Whether for agricultural, industrial, recreational or environmental use, we rely on water for almost all our everyday activity, especially the planet’s fresh water resources.

The earth’s water supplies exist as salt water (97%) and fresh water (3%). More than two thirds of this is frozen in glaciers and the polar ice caps. The remainder of the unfrozen freshwater is found mainly as groundwater, with only a small fraction present above ground or in the air.


Water pollution is the contamination of water bodies (e.g. lakes, rivers, oceans, aquifers and groundwater) and occurs when pollutants are directly or indirectly discharged without adequate treatment to remove harmful substances. It affects the plants and organisms living in contaminated bodies of water.

In agriculture, pollution from farms is caused by surface runoff from fields during rainstorms. It is a major source of pollution, which includes:

Sediment runoff: Excess sediment, from soil washed off fields, causes high levels of turbidity in water bodies, which can inhibit growth of aquatic plants and animals. Erosion controls can help to reduce runoff and retain soil.

Nutrient runoff: Nitrogen and phosphorus, from commercial fertilizer, animal manure, or municipal or industrial wastewater (effluent) or sludge, are key pollutants found in runoff.

Pesticides: The appearance of pesticides in surface water is caused by direct application (e.g. aerial spraying or broadcasting over water bodies), runoff during rainstorms and aerial drift (from adjacent fields).

Vegetable washing water: Washing vegetables produces large volumes of water contaminated by soil and vegetable pieces. Low levels of pesticides used to treat vegetables may also be present, together with moderate levels of disinfectants such as chlorine.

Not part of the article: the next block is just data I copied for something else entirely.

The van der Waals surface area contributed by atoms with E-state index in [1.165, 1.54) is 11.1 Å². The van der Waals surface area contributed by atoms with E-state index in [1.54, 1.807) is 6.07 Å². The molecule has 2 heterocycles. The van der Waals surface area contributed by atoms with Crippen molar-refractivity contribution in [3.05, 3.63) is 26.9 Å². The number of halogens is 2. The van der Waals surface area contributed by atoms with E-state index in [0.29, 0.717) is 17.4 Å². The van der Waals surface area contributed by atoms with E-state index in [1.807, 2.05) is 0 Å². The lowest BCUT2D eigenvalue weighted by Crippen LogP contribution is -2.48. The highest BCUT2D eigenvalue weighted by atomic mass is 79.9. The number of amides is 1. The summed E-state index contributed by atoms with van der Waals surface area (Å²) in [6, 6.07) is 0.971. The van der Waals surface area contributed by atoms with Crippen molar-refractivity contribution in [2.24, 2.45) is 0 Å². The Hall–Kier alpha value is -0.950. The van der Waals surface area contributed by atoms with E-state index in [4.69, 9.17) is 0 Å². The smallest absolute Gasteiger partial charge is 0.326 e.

Silage liquor: Fresh or wilted grass, or other green crops, can be made into a semi-fermented product called silage, which is stored and used as winter forage for cattle and sheep. Silage production can involve the use of an acid conditioner. Its production frequently produces a yellow-brown strong smelling liquid that is very rich in simple sugars, alcohol, short-chain organic acids and silage conditioner. This liquid is one of the most polluting organic substances known.

Point source pollution: Livestock and poultry farms can be a major contributor of point source wastewater. Known as concentrated animal feeding operations or confined animal feeding operations, these facilities are increasingly subject to government regulation.

Animal wastes: Animal wastewater typically has a strong organic content – much stronger than human sewage – and includes solid waste, nitrate, phosphorus and parasites, antibiotics, synthetic hormones, cryptosporidium and giardia spores, as well as human pathogenic bacteria.

Whilst solid manure heaps can give rise to polluting wastewaters from runoff, this type of waste is usually relatively easy to treat. Animal slurries are usually treated by containment in lagoons before disposal by spray or trickle application to grassland. Application of slurries to land overlying aquifers can result in direct contamination or, more commonly, elevation of nitrogen levels as nitrite or nitrate.

Piggery waste: Comparable to other animal wastes. However, piggery wastes often contain elevated levels of copper that can be toxic in the natural environment. Ascarid worms and their eggs are also common in piggery waste and can infect humans.

Milking parlour (dairy farming) and slaughtering wastes: Although milk is an important and valuable food product, its presence in wastewaters is highly polluting because of its organic strength, which can lead to rapid de-oxygenation of receiving waters. These waste products are often treated in admixture with human sewage, in a local sewage treatment plant, to ensure that disinfectants and cleaning agents are sufficiently diluted and amenable to treatment.


Increasing the transparency of water usage, pollution and treatment will support the agricultural industry’s desire to improve its reputation and inform consumers about the impact final products have on the environment and social responsibility.

The industry’s preferred way to achieve this transparency is through a stakeholder-inclusive process that involves site and catchment actions. Good water stewardship means understanding water usage, catchment context and shared risk – in terms of water governance, water balance, water quality and important water-related areas. A good water steward can assess and implement this on their own estate and then engage in meaningful individual and collective actions that benefit people and nature.

Read more articles of our Seed and Crop Newsletter - February 2014.

For further information, please contact:

Bruno Widmer
Agriculture Audit & Certification Manager
SGS Geneva
1 places des Alpes
1211 Geneva
t: + 41 (22) 739 94 68